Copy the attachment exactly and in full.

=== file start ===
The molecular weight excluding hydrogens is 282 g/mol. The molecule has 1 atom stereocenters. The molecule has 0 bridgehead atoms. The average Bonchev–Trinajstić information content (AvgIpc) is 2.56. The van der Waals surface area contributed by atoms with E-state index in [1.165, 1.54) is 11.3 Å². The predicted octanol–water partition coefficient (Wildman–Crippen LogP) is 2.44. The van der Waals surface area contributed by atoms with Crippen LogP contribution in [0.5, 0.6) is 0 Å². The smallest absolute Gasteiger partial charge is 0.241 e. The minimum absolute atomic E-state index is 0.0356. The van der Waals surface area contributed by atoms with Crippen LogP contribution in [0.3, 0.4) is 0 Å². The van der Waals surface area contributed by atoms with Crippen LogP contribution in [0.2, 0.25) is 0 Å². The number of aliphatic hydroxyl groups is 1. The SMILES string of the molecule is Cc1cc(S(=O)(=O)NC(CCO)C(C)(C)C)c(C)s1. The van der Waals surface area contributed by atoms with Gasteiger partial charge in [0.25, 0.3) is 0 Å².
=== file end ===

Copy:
The molecular weight excluding hydrogens is 282 g/mol. The molecule has 1 atom stereocenters. The molecule has 0 bridgehead atoms. The average Bonchev–Trinajstić information content (AvgIpc) is 2.56. The van der Waals surface area contributed by atoms with E-state index in [1.165, 1.54) is 11.3 Å². The predicted octanol–water partition coefficient (Wildman–Crippen LogP) is 2.44. The van der Waals surface area contributed by atoms with Crippen LogP contribution in [0.5, 0.6) is 0 Å². The smallest absolute Gasteiger partial charge is 0.241 e. The minimum absolute atomic E-state index is 0.0356. The van der Waals surface area contributed by atoms with Crippen LogP contribution in [0.3, 0.4) is 0 Å². The van der Waals surface area contributed by atoms with Crippen LogP contribution in [0.2, 0.25) is 0 Å². The number of aliphatic hydroxyl groups is 1. The SMILES string of the molecule is Cc1cc(S(=O)(=O)NC(CCO)C(C)(C)C)c(C)s1. The van der Waals surface area contributed by atoms with Gasteiger partial charge in [0.25, 0.3) is 0 Å².